ISPProtect scans and identifies malware in WordPress, Joomla, Drupal, Magentocommerce, and can also ensure that all elements of these popular third-party software systems are up-to-date. Outdated installations are a common means of penetrating an otherwise secure system.

The program is built around a signature-based scan engine for viruses along with a heuristic scan engine that detects malware in many environments. It can handle lots of scenarios, including spam sent from your server from an unknown software package, an atypically high server load, or even customers complaining about their individual servers. This will make it easy to quickly identify and isolate problems.

One more thing: ISPProtect is written by the same open source development team that created the popular ISPConfig Webhosting Control Panel. An additional part of the package -- ISPProtect BanDaemon -- also protects your system against brute force or denial of service (DoS) attacks.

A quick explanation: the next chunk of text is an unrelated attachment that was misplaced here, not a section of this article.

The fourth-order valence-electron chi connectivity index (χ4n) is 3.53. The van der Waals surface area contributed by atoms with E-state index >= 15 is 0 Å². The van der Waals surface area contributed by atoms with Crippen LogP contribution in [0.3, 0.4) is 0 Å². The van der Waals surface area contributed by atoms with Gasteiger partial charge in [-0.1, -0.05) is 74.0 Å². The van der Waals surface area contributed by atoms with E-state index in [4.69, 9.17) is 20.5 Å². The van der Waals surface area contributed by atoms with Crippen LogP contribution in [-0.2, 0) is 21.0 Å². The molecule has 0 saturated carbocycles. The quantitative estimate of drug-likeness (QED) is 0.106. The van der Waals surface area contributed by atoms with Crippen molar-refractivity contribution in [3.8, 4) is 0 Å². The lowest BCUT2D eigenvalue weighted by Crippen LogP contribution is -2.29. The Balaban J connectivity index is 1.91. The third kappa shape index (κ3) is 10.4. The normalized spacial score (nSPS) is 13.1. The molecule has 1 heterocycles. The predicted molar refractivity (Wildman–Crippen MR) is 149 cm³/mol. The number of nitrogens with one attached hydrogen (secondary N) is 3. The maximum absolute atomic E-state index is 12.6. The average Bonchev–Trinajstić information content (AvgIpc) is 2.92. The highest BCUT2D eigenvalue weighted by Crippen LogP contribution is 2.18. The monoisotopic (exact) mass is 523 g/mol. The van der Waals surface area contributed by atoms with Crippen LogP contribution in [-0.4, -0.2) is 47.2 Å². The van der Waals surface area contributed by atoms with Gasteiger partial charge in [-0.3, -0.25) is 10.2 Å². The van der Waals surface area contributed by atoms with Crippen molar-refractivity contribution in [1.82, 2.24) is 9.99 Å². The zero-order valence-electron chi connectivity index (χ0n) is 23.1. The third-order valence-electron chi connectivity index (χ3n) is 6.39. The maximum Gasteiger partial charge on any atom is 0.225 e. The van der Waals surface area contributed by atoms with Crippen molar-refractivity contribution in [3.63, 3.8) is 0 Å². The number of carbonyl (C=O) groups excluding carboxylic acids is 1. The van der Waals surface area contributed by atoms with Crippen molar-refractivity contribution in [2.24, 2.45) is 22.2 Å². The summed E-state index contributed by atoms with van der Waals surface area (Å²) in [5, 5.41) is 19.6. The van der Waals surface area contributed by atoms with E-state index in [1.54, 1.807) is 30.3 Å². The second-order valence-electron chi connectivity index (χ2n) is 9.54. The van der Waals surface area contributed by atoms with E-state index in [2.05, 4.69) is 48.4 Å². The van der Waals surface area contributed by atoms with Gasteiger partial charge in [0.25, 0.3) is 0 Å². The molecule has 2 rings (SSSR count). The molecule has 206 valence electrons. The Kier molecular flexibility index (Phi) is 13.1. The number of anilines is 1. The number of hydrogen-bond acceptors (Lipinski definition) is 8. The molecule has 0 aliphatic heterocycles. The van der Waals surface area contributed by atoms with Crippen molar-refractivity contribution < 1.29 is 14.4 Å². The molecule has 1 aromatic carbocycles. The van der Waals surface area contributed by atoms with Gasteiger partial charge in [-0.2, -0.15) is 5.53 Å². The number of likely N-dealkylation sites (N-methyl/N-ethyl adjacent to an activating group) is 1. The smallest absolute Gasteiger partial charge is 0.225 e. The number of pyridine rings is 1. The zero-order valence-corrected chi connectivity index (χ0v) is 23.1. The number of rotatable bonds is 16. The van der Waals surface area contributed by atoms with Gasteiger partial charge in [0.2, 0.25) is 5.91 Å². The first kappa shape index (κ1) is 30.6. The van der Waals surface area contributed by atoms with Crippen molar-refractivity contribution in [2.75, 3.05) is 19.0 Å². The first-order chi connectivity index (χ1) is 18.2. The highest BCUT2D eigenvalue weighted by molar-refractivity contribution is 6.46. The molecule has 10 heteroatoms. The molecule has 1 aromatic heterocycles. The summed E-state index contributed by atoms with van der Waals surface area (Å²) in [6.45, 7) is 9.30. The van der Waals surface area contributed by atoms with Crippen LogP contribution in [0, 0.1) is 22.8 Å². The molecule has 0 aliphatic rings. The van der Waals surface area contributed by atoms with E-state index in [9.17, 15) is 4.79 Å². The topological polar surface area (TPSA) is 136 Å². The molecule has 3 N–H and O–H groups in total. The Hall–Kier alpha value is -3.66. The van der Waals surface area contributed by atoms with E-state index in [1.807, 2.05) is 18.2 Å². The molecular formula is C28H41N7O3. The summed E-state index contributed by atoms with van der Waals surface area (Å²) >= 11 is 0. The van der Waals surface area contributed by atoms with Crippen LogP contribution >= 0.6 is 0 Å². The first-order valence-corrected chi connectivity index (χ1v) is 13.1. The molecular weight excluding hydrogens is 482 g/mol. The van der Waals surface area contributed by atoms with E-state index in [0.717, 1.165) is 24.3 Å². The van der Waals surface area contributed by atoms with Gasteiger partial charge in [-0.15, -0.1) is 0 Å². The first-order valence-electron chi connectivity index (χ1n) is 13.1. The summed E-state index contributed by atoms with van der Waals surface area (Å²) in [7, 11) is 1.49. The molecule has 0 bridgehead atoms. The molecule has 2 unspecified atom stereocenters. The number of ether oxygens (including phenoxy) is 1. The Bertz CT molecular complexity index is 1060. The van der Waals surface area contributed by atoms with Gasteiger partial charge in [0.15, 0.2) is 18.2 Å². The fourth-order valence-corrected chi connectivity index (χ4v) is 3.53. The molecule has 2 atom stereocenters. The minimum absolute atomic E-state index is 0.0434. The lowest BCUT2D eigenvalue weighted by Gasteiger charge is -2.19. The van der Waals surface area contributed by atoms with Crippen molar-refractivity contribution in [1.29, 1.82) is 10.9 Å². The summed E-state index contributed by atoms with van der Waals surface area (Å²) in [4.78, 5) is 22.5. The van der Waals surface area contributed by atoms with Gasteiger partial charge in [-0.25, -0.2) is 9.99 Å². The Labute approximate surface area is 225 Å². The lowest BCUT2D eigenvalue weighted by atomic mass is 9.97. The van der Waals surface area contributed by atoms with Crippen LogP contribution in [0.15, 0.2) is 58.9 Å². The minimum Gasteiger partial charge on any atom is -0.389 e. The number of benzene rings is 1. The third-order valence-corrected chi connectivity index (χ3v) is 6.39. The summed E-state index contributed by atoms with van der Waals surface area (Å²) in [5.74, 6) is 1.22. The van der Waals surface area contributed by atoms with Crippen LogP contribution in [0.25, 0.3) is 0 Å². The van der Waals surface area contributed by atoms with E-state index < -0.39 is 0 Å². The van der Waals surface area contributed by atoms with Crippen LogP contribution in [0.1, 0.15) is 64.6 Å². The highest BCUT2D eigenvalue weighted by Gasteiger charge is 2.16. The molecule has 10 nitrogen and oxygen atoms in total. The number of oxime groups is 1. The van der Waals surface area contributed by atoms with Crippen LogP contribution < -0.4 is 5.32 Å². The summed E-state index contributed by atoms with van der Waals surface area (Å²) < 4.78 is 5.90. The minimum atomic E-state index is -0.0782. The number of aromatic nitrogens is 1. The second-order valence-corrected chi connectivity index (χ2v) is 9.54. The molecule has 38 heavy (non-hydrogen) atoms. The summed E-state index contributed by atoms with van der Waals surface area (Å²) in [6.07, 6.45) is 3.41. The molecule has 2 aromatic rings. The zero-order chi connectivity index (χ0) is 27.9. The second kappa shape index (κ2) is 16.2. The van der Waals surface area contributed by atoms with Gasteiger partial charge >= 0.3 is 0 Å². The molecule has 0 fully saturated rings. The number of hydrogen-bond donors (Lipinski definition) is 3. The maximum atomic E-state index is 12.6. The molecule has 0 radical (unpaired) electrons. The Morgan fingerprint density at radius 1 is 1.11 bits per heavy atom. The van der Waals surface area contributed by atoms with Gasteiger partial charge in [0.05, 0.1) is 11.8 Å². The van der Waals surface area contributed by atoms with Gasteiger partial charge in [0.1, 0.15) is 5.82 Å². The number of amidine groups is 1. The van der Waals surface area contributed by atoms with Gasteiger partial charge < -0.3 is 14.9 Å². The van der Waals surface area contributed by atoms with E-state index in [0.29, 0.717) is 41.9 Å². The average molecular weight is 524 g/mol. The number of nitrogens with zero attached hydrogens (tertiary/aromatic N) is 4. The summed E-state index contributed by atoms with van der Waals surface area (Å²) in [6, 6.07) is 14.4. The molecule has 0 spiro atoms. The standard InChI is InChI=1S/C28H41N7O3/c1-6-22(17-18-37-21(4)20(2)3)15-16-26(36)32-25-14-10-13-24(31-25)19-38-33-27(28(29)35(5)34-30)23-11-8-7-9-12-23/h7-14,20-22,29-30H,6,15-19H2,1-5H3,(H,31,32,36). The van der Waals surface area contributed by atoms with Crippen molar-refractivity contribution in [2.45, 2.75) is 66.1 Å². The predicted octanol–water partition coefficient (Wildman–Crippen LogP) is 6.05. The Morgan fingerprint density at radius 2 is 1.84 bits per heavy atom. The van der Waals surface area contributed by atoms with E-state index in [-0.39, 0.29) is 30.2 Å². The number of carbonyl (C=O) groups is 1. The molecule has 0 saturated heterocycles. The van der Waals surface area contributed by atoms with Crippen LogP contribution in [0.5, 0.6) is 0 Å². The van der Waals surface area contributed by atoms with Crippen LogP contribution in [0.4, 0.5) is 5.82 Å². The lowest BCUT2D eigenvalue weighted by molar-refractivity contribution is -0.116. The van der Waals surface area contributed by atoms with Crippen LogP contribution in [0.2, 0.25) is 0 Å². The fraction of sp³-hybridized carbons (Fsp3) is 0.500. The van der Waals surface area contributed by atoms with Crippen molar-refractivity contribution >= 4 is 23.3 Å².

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6. Kaspersky Anti-Virus for Linux/Endpoint Security for Linux

Kaspersky has long been known as a powerhouse in the antivirus world. In particular, its anti-malware software is popular in the Windows world, which gives the company deep knowledge of malware signatures and profiles, including those on Linux servers.

The company splits its product depending on what kind of systems you have: Kaspersky Anti-Virus for Linux Workstations is designed for an interactive system while Kaspersky Anti-Virus for Linux File Servers is designed for file servers. The company also has a product just for email servers.

With many of these solutions, the question is -- always -- how responsive will the company be to new attacks and exploits. Kaspersky releases database updates every hour, as needed.

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7. Avast Security Suite for Linux

Long respected as one of the mainstays of the antivirus and anti-malware community, AVG has an antivirus solution for Linux servers that’s built on the same malware database as its popular Windows apps. No surprise, it’s focused on file servers, but it can also identify malware that’s lurking on a dual-boot system if you happen to like Windows for, say, gaming.